05 July 2024 | Challenge 276 |

# Hourly Frequencies

## Task 1: Complete Day

**Submitted by: Mohammad Sajid Anwar**

You are given an array of integers, `@hours`

.

Write a script to return the number of pairs that forms a complete day.

A complete day is defined as a time duration that is an exact multiple of 24 hours.

### Example 1

```
Input: @hours = (12, 12, 30, 24, 24)
Output: 2
Pair 1: (12, 12)
Pair 2: (24, 24)
```

### Example 2

```
Input: @hours = (72, 48, 24, 5)
Output: 3
Pair 1: (72, 48)
Pair 2: (72, 24)
Pair 3: (48, 24)
```

### Example 3

```
Input: @hours = (12, 18, 24)
Output: 0
```

### Solution

While the definition of a *complete day* seems to be clear, *the number of pairs* is not.

Two important observations can be made from the above examples:

- Pairs must be build from different elements of the given list, thought their values may be identical.
- Pairs are unordered.

The key to a consistent description is to look at *index* pairs instead of *value* pairs.
Thus a more formal description of this task might be:

Given an n-tuple \(H = (h_1,\ldots,h_n)\) of integers, find the number of index pairs \(\{i, j\}\) where \(h_i \equiv h_j \bmod{24}\)

Let us consider the index set \(I = \{1,\ldots,n\}\).
We may say that an index pair \(\{i, j\} \subset I\) forms a *complete day*, if their corresponding values do, i.e. \(h_i \equiv h_j \bmod{24}\).

The index set \(I\) can be partitioned by the equivalence relation \(h_i \equiv h_j \bmod{24}\), leading to subsets \(P_k \subset I, 0 \le k < 24\) with \(P_k = \{i \in I | h_i \equiv k \bmod{24}\}\). For the sake of convenience we permit empty subsets \(P_k\).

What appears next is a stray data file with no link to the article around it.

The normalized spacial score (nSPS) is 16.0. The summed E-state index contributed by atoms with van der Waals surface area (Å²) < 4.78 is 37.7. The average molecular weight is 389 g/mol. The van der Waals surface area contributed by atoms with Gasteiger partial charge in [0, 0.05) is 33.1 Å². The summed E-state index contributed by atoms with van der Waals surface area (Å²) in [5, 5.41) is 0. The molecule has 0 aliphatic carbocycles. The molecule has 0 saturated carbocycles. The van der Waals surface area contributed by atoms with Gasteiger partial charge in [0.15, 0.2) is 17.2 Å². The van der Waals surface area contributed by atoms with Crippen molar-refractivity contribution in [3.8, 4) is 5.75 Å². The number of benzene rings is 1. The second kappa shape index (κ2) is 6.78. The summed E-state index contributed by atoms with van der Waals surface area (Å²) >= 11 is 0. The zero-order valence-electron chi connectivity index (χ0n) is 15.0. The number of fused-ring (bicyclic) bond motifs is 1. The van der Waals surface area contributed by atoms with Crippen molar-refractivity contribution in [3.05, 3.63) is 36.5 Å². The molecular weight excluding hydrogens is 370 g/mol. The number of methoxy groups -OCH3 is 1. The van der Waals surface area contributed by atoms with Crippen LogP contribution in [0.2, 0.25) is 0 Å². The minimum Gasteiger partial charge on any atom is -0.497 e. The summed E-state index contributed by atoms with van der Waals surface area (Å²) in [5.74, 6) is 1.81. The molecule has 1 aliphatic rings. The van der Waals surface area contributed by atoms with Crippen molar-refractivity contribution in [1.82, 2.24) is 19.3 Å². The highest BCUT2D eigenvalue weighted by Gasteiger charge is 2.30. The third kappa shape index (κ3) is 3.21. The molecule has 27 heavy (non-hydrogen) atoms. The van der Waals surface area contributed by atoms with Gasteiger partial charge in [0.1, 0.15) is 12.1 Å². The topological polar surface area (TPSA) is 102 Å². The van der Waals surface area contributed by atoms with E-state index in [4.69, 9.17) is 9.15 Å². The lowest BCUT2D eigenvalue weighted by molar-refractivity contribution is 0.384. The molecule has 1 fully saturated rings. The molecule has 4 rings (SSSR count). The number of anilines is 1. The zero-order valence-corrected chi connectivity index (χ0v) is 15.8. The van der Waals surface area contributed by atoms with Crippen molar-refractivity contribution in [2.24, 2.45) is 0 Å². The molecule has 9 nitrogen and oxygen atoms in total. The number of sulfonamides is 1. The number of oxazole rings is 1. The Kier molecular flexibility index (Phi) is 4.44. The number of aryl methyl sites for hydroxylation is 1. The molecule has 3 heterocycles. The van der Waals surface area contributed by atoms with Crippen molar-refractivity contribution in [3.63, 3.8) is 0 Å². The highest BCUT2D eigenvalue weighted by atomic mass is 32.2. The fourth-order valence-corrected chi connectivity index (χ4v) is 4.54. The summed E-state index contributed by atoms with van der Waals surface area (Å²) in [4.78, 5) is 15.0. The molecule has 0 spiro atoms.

By construction, each pair \(\{i, j\} \subset P_k\) represents a *complete day*, while no pair from different subsets does.
The number of pairs that can be formed from a set of \(c\) elements is \(c (c - 1) / 2\).

If \(c_k\) denotes the number of elements in \(P_k\),
then the total number of pairs forming a *complete day* is:

The effort for calculating all values \(c_k\) is \(\mathcal{O}(n)\) as we just need to count the number of elements in \(H\) per remainder modulo 24. As the sum is calculated in \(\mathcal{O}(1)\), the resulting total complexity is \(\mathcal{O}(n)\).

An implementation using `PDL`

is straightforward.
For `hist`

we use 24 bins centered at the integers `0 .. 23`

.

```
use strict;
use warnings;
use PDL;
sub complete_days {
my $c = hist pdl(@_) % 24, -0.5, 23.5, 1;
sum $c * ($c - 1) / 2;
}
```

See the full solution to task 1.

See discussion.

## Task 2: Maximum Frequency

**Submitted by: Mohammad Sajid Anwar**

You are given an array of positive integers, `@ints`

.

Write a script to return the total number of elements in the given array which have the highest frequency.

### Example 1

```
Input: @ints = (1, 2, 2, 4, 1, 5)
Ouput: 4
The maximum frequency is 2.
The elements 1 and 2 has the maximum frequency.
```

### Example 2

```
Input: @ints = (1, 2, 3, 4, 5)
Ouput: 5
The maximum frequency is 1.
The elements 1, 2, 3, 4 and 5 has the maximum frequency.
```

### Solution

This task can be solved with a complexity of \(\mathcal{O}(n)\).
Moreover, it can be done in a *single* pass over the given elements.

There is no need to restrict the array elements to positive integers, not even to numbers.

Recording the elements’ frequencies in a hash `%freq`

and the (currently observed) maximum frequency in `$maxfreq`

, for each element `$_`

of the list there are three cases:

`$freq{$_} < $maxfreq`

: The running result in`$a`

does not change.`$freq{$_} == $maxfreq`

: The running result is incremented by`$maxfreq`

.`$freq{$_} > $maxfreq`

:`$maxfreq`

is set to the frequency of`$_`

, which gives the running result simultaneously.

We may build a list of three anonymous subroutines each of which performs one of the required actions and call the sub indexed by the result of the *spaceship operator* `<=>`

.
(Note that an index of `-1`

accesses the last element of an array or list.)

```
use strict;
use warnings;
use List::Util 'reduce';
sub max_freq {
my ($maxfreq, %freq) = 0;
reduce {
&{ ( sub {$a + $maxfreq},
sub {$maxfreq = $freq{$b}},
sub {$a}
)[++$freq{$b} <=> $maxfreq]
}()
} 0, @_;
}
```

See the full solution to task 2.

If you have a question about this post or if you like to comment on it, feel free to open an issue in my github repository.